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Pig heart: The person who received the transplant died after being diagnosed with the swine virus


A viral infection may explain why a pig’s heart failed a few months after a transplant as a result of groundbreaking surgery


May 6, 2022

The operation at the University of Maryland was the first time a genetically modified pig was used as an organ donor

University of Maryland School of Medicine

The swine virus may have caused the death of the first person to have a heart transplant from an animal.

David Bennett died in March at the age of 57, two months after a transplant operation. Bennett, who had severe heart failure, was found too sick to get a human heart, and received a pork organ based on compassion. Ten genetic changes were made in the pig-donor to prevent rejection of her organ, four pig genes were removed and six human genes were added.

Bennett at first it seemed that all was wellhowever, doctors behind the transplant have now revealed that they tried to treat the swine cytomegalovirus infection a few weeks before his death.

Transplant Surgeon Bartley Griffith at the University of Maryland announced the presence of cytomegalovirus in Fr. talk to the American Society of Transplantology on April 20th. “We’re starting to find out why he passed away,” he said MIT Technology Review.

MIT Technology Review Griffith reports that the pig’s heart failure may have been caused by a viral infection rather than Bennett’s immune system, which rejects the organ. “There is no evidence that the virus has infected the patient or infected any tissues or organs outside the heart,” said a spokesman for the University of Maryland.

Cytomegaloviruses are herpes viruses that cause cold sores and shingles. After infecting animals, viral DNA remains inside some cells. Their immune system usually keeps the virus under control, but if the animal is weakened, the virus can reactivate and cause further infections.

Bennett would not have been immune to the swine cytomegalovirus, which allowed the virus to reactivate and infect the transplanted heart. The virus does not infect human cells, says Joachim Denner of the Free University of Berlin in Germany. Bennett was also taking immunosuppressive drugs that may have prevented his immune system from fully responding.

The virus was first detected in blood taken 20 days after Bennett’s transplant. The team tried various treatments, including a drug used to treat a human cytomegalovirus infection called cidofovir, and Bennett seemed to have recovered from the rapid deterioration of his condition. When Bennett’s immune system began to respond to the virus, it may have caused an inflammatory reaction known as cytokines, damaging the heart, Griffith says.

In 2020, Denner and his colleagues discovered this baboons do not live that long if they develop swine cytomegaloviruses after a pig heart transplant. But no one can say exactly to what extent the virus contributed to Bennett’s death, Denner says. “He was very, very sick.”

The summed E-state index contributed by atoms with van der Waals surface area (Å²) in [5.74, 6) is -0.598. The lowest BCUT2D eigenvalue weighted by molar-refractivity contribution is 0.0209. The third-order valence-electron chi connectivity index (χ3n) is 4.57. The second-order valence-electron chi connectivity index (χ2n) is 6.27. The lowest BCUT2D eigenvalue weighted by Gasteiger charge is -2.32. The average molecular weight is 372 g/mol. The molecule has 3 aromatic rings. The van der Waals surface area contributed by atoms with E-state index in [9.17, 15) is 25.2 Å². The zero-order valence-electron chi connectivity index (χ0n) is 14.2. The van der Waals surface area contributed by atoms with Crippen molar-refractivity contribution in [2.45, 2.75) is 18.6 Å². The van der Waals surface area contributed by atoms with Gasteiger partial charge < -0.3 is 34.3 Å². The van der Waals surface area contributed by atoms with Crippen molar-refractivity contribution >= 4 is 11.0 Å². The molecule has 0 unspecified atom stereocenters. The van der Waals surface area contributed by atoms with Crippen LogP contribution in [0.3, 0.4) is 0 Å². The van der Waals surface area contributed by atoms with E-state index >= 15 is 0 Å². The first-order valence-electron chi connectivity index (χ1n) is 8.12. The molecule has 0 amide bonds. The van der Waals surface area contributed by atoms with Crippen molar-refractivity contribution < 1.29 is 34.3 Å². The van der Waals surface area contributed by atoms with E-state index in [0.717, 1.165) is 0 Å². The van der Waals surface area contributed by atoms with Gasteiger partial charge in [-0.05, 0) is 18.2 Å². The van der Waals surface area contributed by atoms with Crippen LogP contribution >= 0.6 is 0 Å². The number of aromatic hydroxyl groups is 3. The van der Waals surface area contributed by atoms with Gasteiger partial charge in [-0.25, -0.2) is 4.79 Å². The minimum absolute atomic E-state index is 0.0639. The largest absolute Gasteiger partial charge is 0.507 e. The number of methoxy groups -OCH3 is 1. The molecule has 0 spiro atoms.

Pigs bred for organs are raised in special clean rooms so that they do not have pathogenic microorganisms. The inability to detect the virus before transplantation could be due to a lack of sensitivity tests, Denner says. He developed sensitivity swine cytomegalovirus testswhich his lab used in 2016 detect the virus in pigs raised for biomedical research. These tests were positive even on samples that were negative when tested in U.S. laboratories.

“The testing that the researcher refers to in your article is experimental [and] was inaccessible to our scientific surgeons during this transplant, ”said a Maryland spokesman when asked if these tests were used by Griffith’s team.

Detecting latent infections – if the viral DNA is in several cells and no viruses are produced – is harder than identifying active infections, but there are two ways to do it. The first is the search for viral DNA in blood or tissue samples. The second is to look for antibodies to the virus. Both methods are used in Denner’s laboratory. It is unclear what tests were performed before Bennett’s transplant.

“A healthy donor pig used for xenotransplantation has been screened for pathogens several times. It was tested just before being sent to Maryland and just before the transplant a few days later. The testing was conducted according to protocols adopted by the U.S. Food and Drug Administration (FDA). Better testing methods are being developed and tested in future clinical trial plans to ensure that the virus does not go unnoticed, ”said a Maryland spokeswoman.

If the virus contributed to Bennett’s death rather than because his immune system rejected that organ, the results of a study by Dener’s baboons suggest that other transplant recipients may live longer if they are given hearts without the virus. Pigs can be guaranteed free of swine cytomegalovirus by weaning the animals 24 hours after birthsays Denner.

Revivicor, a subsidiary of United Therapeutics, developed the pig for Bennett’s transplant and did not comment on the virus’s detection. There is no evidence of violations by companies. None of the firms responded The new scientistrequests comments before publication.

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